It Takes Two to Change Behavior

But that's not what your eyes said!

One of the most effective tools we can use to change our dog’s behavior has nothing to do with leashes or liver treats ¬†or collars or corrections. It has to do with the difficult task of changing our own behavior.

While this may seem an oversimplification, in practice it’s often anything but simple. It requires us to change behaviors we may have spent a lifetime cultivating and challenges us to extinguish behaviors, (our own,) that have become extremely rewarding to us on some level.

Often, many of the nuisance behaviors we are trying to change in our dogs, started out as cutesy behaviors on their part that were emotionally rewarding to us. The dog is being rewarded and reinforced via attention and other life rewards, and we are being emotionally rewarded in kind; an emotional circle that feeds on itself.

But as those cutesy behaviors start to amplify, they can became nuisance behaviors to us and others, and may even go beyond into dangerous ones. We start to focus on “the dogs” misbehavior and lose site of the fact that we are the ones perpetuating them. We look for a quick fix and expect the dog to change their behavior while we continue our prompting and rewarding; we expect the dog to figure out our mixed messages.

A perfect example of this relationship is playing out at my house right now between my wife, Jackie, and my terrier, Elbee. What started off as a cute pre walk ritual, has now morphed into an out of control dog that becomes so hyper the other dogs nip and bark at him to get him to settle down.

The attention seeking, jumping, and yapping were very endearing to Jackie and she encouraged it by bending over and petting and playing with him. However, as time went on his antics began to increase in intensity and duration. Instead of changing her own behavior and placing simple rules on the pre walk ritual, my wife’s reaction was as many people’s might be; she either speed up the process to get out the door quicker, or she would say “Elbee, stop.” or Elbee, leave it.”, neither of which are very effective.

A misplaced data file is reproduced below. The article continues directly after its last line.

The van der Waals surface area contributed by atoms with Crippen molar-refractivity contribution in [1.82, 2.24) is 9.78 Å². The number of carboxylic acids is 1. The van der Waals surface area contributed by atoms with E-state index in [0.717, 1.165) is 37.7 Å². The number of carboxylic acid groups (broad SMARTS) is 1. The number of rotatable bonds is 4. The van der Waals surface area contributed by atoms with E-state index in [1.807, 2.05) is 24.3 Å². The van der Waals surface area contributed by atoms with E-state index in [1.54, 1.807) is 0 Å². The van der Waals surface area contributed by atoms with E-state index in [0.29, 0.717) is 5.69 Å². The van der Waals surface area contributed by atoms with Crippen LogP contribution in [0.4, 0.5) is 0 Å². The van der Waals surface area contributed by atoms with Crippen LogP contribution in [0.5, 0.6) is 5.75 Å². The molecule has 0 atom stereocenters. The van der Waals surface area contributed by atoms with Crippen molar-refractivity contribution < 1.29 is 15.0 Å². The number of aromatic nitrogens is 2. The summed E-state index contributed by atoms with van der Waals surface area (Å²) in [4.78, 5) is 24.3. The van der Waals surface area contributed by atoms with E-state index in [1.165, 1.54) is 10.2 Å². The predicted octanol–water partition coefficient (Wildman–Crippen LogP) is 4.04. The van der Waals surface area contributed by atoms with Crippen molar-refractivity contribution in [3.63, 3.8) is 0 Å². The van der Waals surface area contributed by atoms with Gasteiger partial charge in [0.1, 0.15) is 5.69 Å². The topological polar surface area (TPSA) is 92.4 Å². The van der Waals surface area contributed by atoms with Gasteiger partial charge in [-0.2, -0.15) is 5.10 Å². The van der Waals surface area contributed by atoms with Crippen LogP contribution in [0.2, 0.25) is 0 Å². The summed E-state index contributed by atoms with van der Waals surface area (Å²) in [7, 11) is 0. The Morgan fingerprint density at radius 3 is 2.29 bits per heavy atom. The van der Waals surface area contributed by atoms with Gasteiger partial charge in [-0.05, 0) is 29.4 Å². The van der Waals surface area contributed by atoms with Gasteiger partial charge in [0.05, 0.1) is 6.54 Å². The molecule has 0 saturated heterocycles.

The solution to this quagmire is a strikingly simple one but one that takes discipline and repetition on our part. We simply need to change “our” pre walk behavior.

When we first brought Elbee in off the corners, I established a very simple rule in many of my interactions with him; good things happen in my time. He was emaciated and VERY excited about food. Out of sympathy for his plight, I allowed him to act out a bit at feeding time. But as soon as he was out of danger I changed my behavior. I simply waited until he was quiet before I put his food down. If he made a move for his food before I was ready, I simply waited until he settled and would let me put the food down without any harassment. It took all of about 10 minutes over a couple days feeding to get this down pat. I believe one reason he picked it up so quickly is that dogs in a new environment like that are on constant lookout to pick up the new rules of their environment.

Although changing this behavior will take longer, the same principal will (and does for me) work. With no treats, corrections, or physical devices of any kind, we will simply wait for Elbee to calm down before advancing any further out the door for a walk. A process that needs to be taken step by step and performed by every person every time it’s time for walkies.

Over the next month or so I will be putting together some videos of the process starting from the full blown three ring circus, and hopefully progressing to an orderly walk out the door. By changing our behavior our dog will learn on his own that changing his behavior is the best way to go walkies.

So how do you think it will go? Will consistency and changing our behavior alone be enough to get Elbee to be reasonably calm during the pre walk process? I hope you’ll check back with us to see how it goes and we encourage you to share your thoughts and ideas with us.

Cheers,

Kevin

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